A friend of mine, an electrical engineer, referred me to this product:
It's a XBee Pro on 868mhz, with a high power output capable of reaching 80km LoS.
Are these modules interchangeable, should I be able to follow the same configuration procedure as with the classing Xbee Pro 900mhz?
Who needs 3G :)
1 Watt was just an example, but surely 300mW is still in line with most regulations.
heh, famous last words ... I'm sure 2Amps is safe ... it's only 2 feet deep ... the door is not that hot, I'll just open it ... I'm sure the laws allow me to do this ...
I don't know the EU regs for this, so I cannot offer an opinion. But it is my impression that many people unwittingly break local regulations and laws all the time, and are surprised to learn it ... because "everyone else is doing it"
Sorry for that.... I was confident that I havent seen any 868 posts.
Underpowered? That is relative, I suppose. Depends on what you need, what frequency you are transmitting on, what form of modulation, sensitivity of the receiver, etc.
50mW is quite good for local communications. If the system is well tuned, you might get several miles very reliably, depending on frequency, modulation, sensitivity of the receiver, antenna performance, etc.
However, under ideal conditions, you can go quite a lot farther with a lot less. See http://www.e-discounter.net/qrparci/messages/6063.html as an example of what ham radio folks call QRP or low power. He communicated 1536 miles using just 0.72 microwatts. Yes, that is a decimal (0 point 72) and micro (not milli) watts.... Of course, he was using CW, not a spread spectrum high speed serial burst for telemetry....
You have it Mike, with decent low loss coax and connectors and well tuned antennas lots can happen.
Just stuffing something into a fuse and hoping just does not cut it.
Hein the FPV community are in for a big shock when the WRC finally rules. Again another one of the I did'nt know it was happening for most. Which will then turn into its not fair.
We're all in for shocks it in some way or another.
I've been meaning to chat with you and Patrick about some very minor wordsmithing that might allow RCAPA to attract and retain more of this community, especially the highly ethical (often more politically active/fiscially active than the less self-restrictive enthusiasts) but I've never gotten around to it.
Banding togeather to ensure the interests of our communities, non-business, small business, anything other than military industrial complex and established well resourced businesses...is long overdue, and I'm not doing my part because of a single wording issue which Patrick has publicly clarified, but has not integrated into the RCAPA guidelines...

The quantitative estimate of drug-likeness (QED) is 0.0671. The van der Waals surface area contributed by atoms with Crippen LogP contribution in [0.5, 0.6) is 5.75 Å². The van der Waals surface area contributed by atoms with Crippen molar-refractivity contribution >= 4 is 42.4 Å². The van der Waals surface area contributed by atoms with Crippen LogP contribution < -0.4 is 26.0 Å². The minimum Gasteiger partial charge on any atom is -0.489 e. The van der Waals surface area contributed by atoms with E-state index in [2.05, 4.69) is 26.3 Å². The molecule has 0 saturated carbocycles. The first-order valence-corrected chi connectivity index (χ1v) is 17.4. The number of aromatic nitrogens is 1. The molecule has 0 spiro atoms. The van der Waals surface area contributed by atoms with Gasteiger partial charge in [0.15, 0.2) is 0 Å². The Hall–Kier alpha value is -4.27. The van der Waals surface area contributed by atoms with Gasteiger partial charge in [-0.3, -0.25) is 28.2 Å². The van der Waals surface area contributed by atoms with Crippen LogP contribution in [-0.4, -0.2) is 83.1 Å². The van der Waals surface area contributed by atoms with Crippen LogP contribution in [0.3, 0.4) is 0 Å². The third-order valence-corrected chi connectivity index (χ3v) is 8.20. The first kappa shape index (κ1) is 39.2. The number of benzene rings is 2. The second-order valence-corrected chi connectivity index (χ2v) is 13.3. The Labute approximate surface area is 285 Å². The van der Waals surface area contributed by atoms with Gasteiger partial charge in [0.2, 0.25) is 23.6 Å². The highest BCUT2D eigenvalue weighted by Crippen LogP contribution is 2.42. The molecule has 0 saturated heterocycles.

I say 50mW is underpowered because there is very little cost and weight penalty to ramp it up to 300mW which should give us 10km+ ranges without using directional antennas.
Very Interesting article re. the QRP - but translating that to something usable for the APM is not going to happen, we're still having trouble implementing a well-documented technology such as GSM Data.
There are other ways of increasing range, but none easier and cheaper than simply boosting power a little higher, while amplifying results of alternate methods such as focussed antennas, alterative modulation, etc.
boosting power might be easiest, but it is not usually best. It increases the power requirements significantly, increases heat waste and heat issues, adds weight (larger power budget required) increases radio interference, larger risk of inductance and other signal problems in other components, etc. Oh, and it might be illegal, too.
If you can do it, increasing the sensitivity of the ground station equipment is preferred.
Seing that most systems run with 2200mAh +, 60mAh usage increase per hours will fall well within budget ;) Very little heat increase, especially since most XBees are outboard. At around 500mW one should start adding ferrite cores to prevent induction.
Legality, I hear you, depends on the local law, which I try to adhere to.
Be sure to read over this summary. You should look into getting your HAM license. ;)
Thanks Mike, Gary
I'm not based in Europe or US, so the legalities are different and trying to match one solution to all rulings will be almost impossible. Either way, 2.4ghz is "legal" almost everywhere, I as hoping for a 300mW 2.4ghz XBee which will give us enough power to stay connected even in noisy areas.
oh, wow. Sorry about that. I knew you were in SA, I just got confused while talking to another guy in Europe. I guess it's past my bed time, the brain isn't working right. :)